Rich Galen

Politics or policy? Policy or politics?

Those were the questions posed to me by MSNBC's Chris Jansing Wednesday morning an hour before the curtain was due to go up on the hearings before the House Oversight and Government Reform Committee chaired by Rep. Darrell Issa (R-CA).

I said that it is always a combination of both.

Are Republicans in the U.S. House looking for an edge in the on-going battle with the Democrat-controlled Senate across the Capitol Building and the Democratic Administration down Pennsylvania Avenue?

Of course they are.

Does that mean the House hearings were frivolous? No.

On the other hand did anyone at the State Department, CIA, DoD, White House or MIB ever say "We've go to protect the boss on this" when the response to the raid on the consulate in Benghazi, Libya was being prepared?

Of course they did.

Does that mean the White House and Executive Branch worker bees responsible for trying to come up with a rational answer as to how a sitting Ambassador and three other Americans were killed in the raid were deaf, dumb, and blind to the facts? Also no.

What we do know is that by the time President Obama - and we have to assume he had been briefed by then - had approved sending U.N. Ambassador Susan Rice out on all five major Sunday talk shows to claim the raids were the result of the "Arab street" rioting over some movie trailer claiming to spoof the Prophet Mohammed, the Administration at least suspected the raid had been a planned attack, not random mob violence.

As to MIB's role? I don't know and you don't want to know either.

I was on MSNBC with former reporter and former spokesperson for the Department of Transportation Jill Zuckman.

Prior to going into our respective studios for our 4½ minutes of television fame and glory, we were discussing what an executive (like the President or a Cabinet Secretary) can reasonably be expected to know.

I made the point that there was no way for President Obama to know that it is estimated there were 26,000 cases of sexual abuse in the U.S. military in 2012. Maybe the SecDef couldn't have known that either. Maybe the Chairman of the Joint Chiefs couldn't have known. But SOMEbody should have known and passed the information up the line.

The "buck" only stops on the President's desk - any President's desk - when he knows there's a dollar bill in circulation looking for a home.

That covers Obama on the night of the attack, but it doesn't let him off the hook for the way his Administration responded to it.

Going back to Secretary Hillary Clinton's testimony on the attack, I believe it is now legit to view her anger and frustration not at the questioners - but borne of her knowledge that her Department had lied - or had orchestrated the lies of Susan Rice - to the American people.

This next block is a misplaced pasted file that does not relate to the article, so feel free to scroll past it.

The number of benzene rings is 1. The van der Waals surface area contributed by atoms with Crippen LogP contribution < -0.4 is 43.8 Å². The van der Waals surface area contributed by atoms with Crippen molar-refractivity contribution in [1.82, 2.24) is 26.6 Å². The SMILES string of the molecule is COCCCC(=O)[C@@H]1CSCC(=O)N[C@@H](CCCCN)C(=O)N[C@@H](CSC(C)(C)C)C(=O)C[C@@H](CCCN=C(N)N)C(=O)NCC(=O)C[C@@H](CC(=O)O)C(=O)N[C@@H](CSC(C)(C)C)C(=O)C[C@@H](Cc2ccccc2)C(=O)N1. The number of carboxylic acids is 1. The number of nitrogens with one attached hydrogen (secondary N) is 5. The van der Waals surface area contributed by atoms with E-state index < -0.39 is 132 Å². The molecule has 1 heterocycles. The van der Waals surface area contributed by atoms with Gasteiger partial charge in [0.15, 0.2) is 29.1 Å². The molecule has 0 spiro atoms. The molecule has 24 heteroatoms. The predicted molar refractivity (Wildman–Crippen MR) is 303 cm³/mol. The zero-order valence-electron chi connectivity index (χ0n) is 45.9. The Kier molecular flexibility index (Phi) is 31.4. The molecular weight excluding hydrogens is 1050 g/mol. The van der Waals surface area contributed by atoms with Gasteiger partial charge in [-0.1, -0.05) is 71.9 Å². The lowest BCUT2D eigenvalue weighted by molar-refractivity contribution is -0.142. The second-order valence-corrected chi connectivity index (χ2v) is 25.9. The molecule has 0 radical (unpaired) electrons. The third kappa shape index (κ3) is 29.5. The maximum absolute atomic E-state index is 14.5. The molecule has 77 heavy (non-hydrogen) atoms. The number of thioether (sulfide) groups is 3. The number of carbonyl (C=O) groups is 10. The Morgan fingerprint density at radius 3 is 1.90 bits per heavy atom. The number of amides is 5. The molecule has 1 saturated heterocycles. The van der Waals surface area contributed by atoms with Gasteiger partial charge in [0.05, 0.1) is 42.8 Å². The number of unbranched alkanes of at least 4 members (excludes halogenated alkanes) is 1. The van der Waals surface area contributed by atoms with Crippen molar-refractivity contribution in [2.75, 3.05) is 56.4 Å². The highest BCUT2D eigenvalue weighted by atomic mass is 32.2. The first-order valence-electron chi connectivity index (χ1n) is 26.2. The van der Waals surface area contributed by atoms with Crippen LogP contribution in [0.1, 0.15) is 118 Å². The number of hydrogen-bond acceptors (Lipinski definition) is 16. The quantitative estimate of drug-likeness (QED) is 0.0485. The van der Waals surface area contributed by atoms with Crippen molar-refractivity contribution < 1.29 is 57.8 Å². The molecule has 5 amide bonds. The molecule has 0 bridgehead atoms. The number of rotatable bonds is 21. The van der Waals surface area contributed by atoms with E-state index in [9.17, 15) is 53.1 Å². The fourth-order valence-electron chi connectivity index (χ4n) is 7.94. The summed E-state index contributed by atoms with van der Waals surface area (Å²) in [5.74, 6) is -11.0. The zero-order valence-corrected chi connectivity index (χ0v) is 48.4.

Why? To protect the Obama campaign narrative that he had Al-Qaeda on the run and national security was not nearly as important an issue as whether or not Mitt Romney's dog liked riding on the top of the family car.

I have no idea where this will end up. It does not appear that it - in spite of many of your fondest wishes - rises to the level of impeachment of the President, but it may put an indelible stain on the reputation of Hillary Clinton.

Chris Jansing tried to press me (going back to the politics or policy question) as to whether House Republicans were on a witch hunt (my ironic phrase not hers) because Mrs. Clinton is such a "formidable candidate" for 2016.

I said that was exactly what people said about her in 2007 and "how did that turn out?"

There will be a couple of tip-offs as to whether this will have political (and policy) legs.

First, if Democrats begin to peel away from defending the Administration generally, and/or Hillary Clinton in particular about the way this was handled.

Second, if the press corps begins referring to it as: Benghzai-gate.

Off to do good works in Southern Africa with the ONE Campaign. I should be able to report from there more-or-less on our regular Monday-Wednesday-Friday schedule.

On the Secret Decoder Ring page today: A link to a column by National Journal's Ron Fournier on why this is important to Obama, and a posting by John Hudson on the Foreign Policy website on what we learned from Wednesday's hearing.

Also a topic-appropriate Mullfoto.


Rich Galen

Rich Galen has been a press secretary to Dan Quayle and Newt Gingrich. Rich Galen currently works as a journalist and writes at Mullings.com.